Mediation is an attempt by a disinterested third party to guide an agreement on contested issues in a divorce. Whereas many people, when faced with the prospect of an impending divorce, think first and foremost of going to trial. The thought of appearing before a judge is for many a terrifying ordeal which only adds stress to an already stressful situation. Mediation can be a comforting substitute for the anxiety of the courthouse. One of the primary benefits of a mediated divorce is that both parties retain a much greater degree of control over the pace and outcome of the process.
Several factors influence whether a mediated divorce will ultimately be successful but most importantly, the disputants should have a respectful relationship with each other. Both parties should be capable of expressing their ideas, wants, and needs in a mature manner.
Both parties should understand that a mediator is not a judge. She does not make any decisions. Her primary goal is to assist both parties in reaching an agreement that is to their mutual satisfaction. Unlike judges, mediators often create unique agreements that deviate from the norm because the agreements are tailor-made by the couple to fit their circumstances and desires. Hearing what each side truly wants out of the process makes the mediator’s job that much simpler and everyone benefits.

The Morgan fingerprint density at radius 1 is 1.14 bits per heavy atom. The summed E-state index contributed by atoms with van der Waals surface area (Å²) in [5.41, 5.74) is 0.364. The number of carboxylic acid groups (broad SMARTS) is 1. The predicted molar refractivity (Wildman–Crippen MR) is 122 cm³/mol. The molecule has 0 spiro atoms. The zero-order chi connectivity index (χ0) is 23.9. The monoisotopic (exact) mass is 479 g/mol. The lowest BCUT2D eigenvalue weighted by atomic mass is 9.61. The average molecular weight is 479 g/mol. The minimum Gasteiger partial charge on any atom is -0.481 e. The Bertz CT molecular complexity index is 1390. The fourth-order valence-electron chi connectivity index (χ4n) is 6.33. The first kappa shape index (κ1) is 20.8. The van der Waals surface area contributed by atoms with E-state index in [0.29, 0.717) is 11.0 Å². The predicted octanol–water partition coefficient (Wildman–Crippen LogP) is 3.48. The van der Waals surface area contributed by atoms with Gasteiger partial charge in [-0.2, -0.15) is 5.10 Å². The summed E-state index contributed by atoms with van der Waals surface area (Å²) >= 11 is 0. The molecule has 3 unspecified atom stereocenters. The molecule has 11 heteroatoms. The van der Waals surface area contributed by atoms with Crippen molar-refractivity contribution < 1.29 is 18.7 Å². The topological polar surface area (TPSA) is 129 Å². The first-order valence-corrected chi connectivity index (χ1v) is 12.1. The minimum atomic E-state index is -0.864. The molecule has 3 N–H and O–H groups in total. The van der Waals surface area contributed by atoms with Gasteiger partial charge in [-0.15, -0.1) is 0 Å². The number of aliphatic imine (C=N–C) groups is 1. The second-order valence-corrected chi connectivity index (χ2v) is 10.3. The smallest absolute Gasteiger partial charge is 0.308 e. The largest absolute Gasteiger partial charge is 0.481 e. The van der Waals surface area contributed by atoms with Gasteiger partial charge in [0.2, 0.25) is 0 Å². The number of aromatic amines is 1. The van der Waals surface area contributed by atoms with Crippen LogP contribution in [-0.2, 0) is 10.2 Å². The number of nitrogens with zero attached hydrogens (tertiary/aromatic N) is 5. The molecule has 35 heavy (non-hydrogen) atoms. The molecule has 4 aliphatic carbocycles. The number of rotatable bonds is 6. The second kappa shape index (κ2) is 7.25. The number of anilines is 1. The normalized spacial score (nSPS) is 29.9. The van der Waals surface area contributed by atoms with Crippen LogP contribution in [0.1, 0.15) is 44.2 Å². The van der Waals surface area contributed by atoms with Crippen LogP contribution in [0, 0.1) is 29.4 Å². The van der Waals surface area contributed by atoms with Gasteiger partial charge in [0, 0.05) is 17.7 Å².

The client’s choice to mediate a conflict often has many beneficial effects on any children who may be involved. Mediation is generally less stressful than litigation, allowing for a more peaceful home during the conflict. In addition, children benefit from seeing their parents cooperating, even when they disagree with each other. The cooperation of the parents often leads to more joint custody being awarded in mediation, benefiting the children with a continued future with both parents. Like many other issues in mediation, parties generally retain more control over their children’s interest and needs than they would if they chose litigation.
For many clients, the best reason for choosing mediation will be the cost. Mediation will almost always be less expensive than litigation. While both mediation and litigation can involve experts, such as accountants and real estate appraisers, there is only one mediator; as opposed to two attorneys or more were the parties to appear in court. Remember that mediation is concerned with both parties working together, and doing so can dramatically decrease the billable time owed.